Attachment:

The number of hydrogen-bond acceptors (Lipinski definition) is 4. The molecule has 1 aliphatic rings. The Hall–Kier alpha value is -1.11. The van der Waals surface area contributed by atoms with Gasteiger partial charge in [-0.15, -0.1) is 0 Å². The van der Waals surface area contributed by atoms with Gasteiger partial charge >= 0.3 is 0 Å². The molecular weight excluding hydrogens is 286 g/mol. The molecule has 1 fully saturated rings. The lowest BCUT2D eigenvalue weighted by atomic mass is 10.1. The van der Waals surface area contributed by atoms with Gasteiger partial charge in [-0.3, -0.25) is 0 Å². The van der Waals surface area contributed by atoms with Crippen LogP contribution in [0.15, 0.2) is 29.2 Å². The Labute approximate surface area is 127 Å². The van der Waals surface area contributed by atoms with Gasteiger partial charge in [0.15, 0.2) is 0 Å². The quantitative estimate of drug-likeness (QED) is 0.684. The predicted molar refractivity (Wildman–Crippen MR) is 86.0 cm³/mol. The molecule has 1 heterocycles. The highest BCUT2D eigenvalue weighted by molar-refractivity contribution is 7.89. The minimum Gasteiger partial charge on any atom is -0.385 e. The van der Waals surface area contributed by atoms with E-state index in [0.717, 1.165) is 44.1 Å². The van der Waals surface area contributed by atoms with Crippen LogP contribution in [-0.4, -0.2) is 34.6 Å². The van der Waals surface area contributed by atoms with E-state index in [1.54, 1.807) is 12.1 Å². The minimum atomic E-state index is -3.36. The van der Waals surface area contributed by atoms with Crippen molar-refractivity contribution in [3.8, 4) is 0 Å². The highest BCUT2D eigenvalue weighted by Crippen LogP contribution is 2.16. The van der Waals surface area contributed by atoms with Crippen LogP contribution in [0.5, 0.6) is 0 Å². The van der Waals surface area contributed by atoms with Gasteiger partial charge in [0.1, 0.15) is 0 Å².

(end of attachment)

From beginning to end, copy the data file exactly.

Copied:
The number of hydrogen-bond acceptors (Lipinski definition) is 4. The molecule has 1 aliphatic rings. The Hall–Kier alpha value is -1.11. The van der Waals surface area contributed by atoms with Gasteiger partial charge in [-0.15, -0.1) is 0 Å². The van der Waals surface area contributed by atoms with Gasteiger partial charge >= 0.3 is 0 Å². The molecular weight excluding hydrogens is 286 g/mol. The molecule has 1 fully saturated rings. The lowest BCUT2D eigenvalue weighted by atomic mass is 10.1. The van der Waals surface area contributed by atoms with Gasteiger partial charge in [-0.3, -0.25) is 0 Å². The van der Waals surface area contributed by atoms with Crippen LogP contribution in [0.15, 0.2) is 29.2 Å². The Labute approximate surface area is 127 Å². The van der Waals surface area contributed by atoms with Gasteiger partial charge in [0.15, 0.2) is 0 Å². The quantitative estimate of drug-likeness (QED) is 0.684. The predicted molar refractivity (Wildman–Crippen MR) is 86.0 cm³/mol. The molecule has 1 heterocycles. The highest BCUT2D eigenvalue weighted by molar-refractivity contribution is 7.89. The minimum Gasteiger partial charge on any atom is -0.385 e. The van der Waals surface area contributed by atoms with E-state index in [0.717, 1.165) is 44.1 Å². The van der Waals surface area contributed by atoms with Crippen LogP contribution in [-0.4, -0.2) is 34.6 Å². The van der Waals surface area contributed by atoms with E-state index in [1.54, 1.807) is 12.1 Å². The minimum atomic E-state index is -3.36. The van der Waals surface area contributed by atoms with Crippen molar-refractivity contribution in [3.8, 4) is 0 Å². The highest BCUT2D eigenvalue weighted by Crippen LogP contribution is 2.16. The van der Waals surface area contributed by atoms with Crippen LogP contribution in [0.5, 0.6) is 0 Å². The van der Waals surface area contributed by atoms with Gasteiger partial charge in [0.1, 0.15) is 0 Å².